• Wednesday, Sep. 29, 2021
Joana Vicente
PARK CITY, Utah -- 

Joana Vicente has been named CEO of the Sundance Institute. She is slated to assume that role on November 1.

Vicente spent the past three years as executive director and co-head of the Toronto International Film Festival. Prior to that, she served for nearly a decade as the executive director of the not-for-profit Independent Filmmaker Project (now the Gotham Film & Media Institute).

The hiring of Vicente caps a comprehensive search by the Sundance Institute to find a successor to Keri Putnam who stepped down as CEO earlier this year after a decade of leading the Institute.

Vicente has firsthand knowledge of the deep commitment Sundance has to independent creators through programs that support artists seeking production, financing, and distribution. As the co-founder and president of Open City Films since 1994, she produced four Sundance Institute–supported lab projects and has had 13 movies debut at the Festival, including the More

  • Tuesday, Sep. 28, 2021
A scene from "Bruised"

The American Film Institute (AFI) has announced that AFI Fest 2021 will include the world premieres of Academy Award® winner Halle Berry’s directorial debut Bruised from Netflix and Academy Award®  winner Benjamin Cleary’s feature directorial debut Swan Song from Apple Original Films.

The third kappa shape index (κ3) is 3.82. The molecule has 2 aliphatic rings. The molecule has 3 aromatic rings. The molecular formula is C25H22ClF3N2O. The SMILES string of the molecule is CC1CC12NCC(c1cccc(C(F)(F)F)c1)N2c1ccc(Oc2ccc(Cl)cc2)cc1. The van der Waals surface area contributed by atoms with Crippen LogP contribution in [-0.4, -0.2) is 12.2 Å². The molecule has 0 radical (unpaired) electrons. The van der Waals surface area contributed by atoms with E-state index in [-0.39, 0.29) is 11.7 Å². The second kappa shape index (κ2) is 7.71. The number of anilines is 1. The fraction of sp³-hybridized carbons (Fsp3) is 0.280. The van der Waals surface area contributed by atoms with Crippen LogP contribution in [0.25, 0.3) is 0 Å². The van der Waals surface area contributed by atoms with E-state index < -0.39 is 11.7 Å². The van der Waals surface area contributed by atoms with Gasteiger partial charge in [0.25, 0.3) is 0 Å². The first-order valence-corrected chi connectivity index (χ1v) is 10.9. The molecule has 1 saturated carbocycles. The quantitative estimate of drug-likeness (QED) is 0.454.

Both world premieres will screen in-person at the historic TCL Chinese Theatre--Swan Song on November 12, and Bruised on November 13.

Bruised stars Berry as a washed-up MMA fighter who struggles for redemption as both an athlete and a mother. 

Swab Song stars two-time Oscar® winner Mahershala Ali as a man diagnosed with a terminal illness who is presented with an alternative solution by his doctor, portrayed by eight-time Oscar® nominee Glenn Close, to shield his family from grief. The film also stars Oscar® nominee Naomie Harris, BAFTA Award nominee Awkwafina and Adam Beach.

“Now more than More

  • Tuesday, Sep. 28, 2021
Green Bay Packers free safety Darnell Savage, right, defends a pass intended for San Francisco 49ers wide receiver Deebo Samuel during the first half of an NFL football game in Santa Clara, Calif., Sunday, Sept. 26, 2021. This Sunday night football game topped the week's primetime ratings. (AP Photo/Tony Avelar)

NBC opened the new television season with a dominant week against its rivals, and it wasn't just football that was responsible.

The network's Sunday night football franchise was by far last week's most-watched primetime program, as it traditionally is each fall. But NBC said it was the first time it won television's fall premiere week in 20 years when only entertainment programming — and not sports — is taken into account.

NBC's Wednesday night slate of "Chicago" dramas is potent, particularly for younger viewers. The network also touted its new series "Ordinary Joe," which more than doubled its premiere night audience when delayed and digital viewing is taken into account.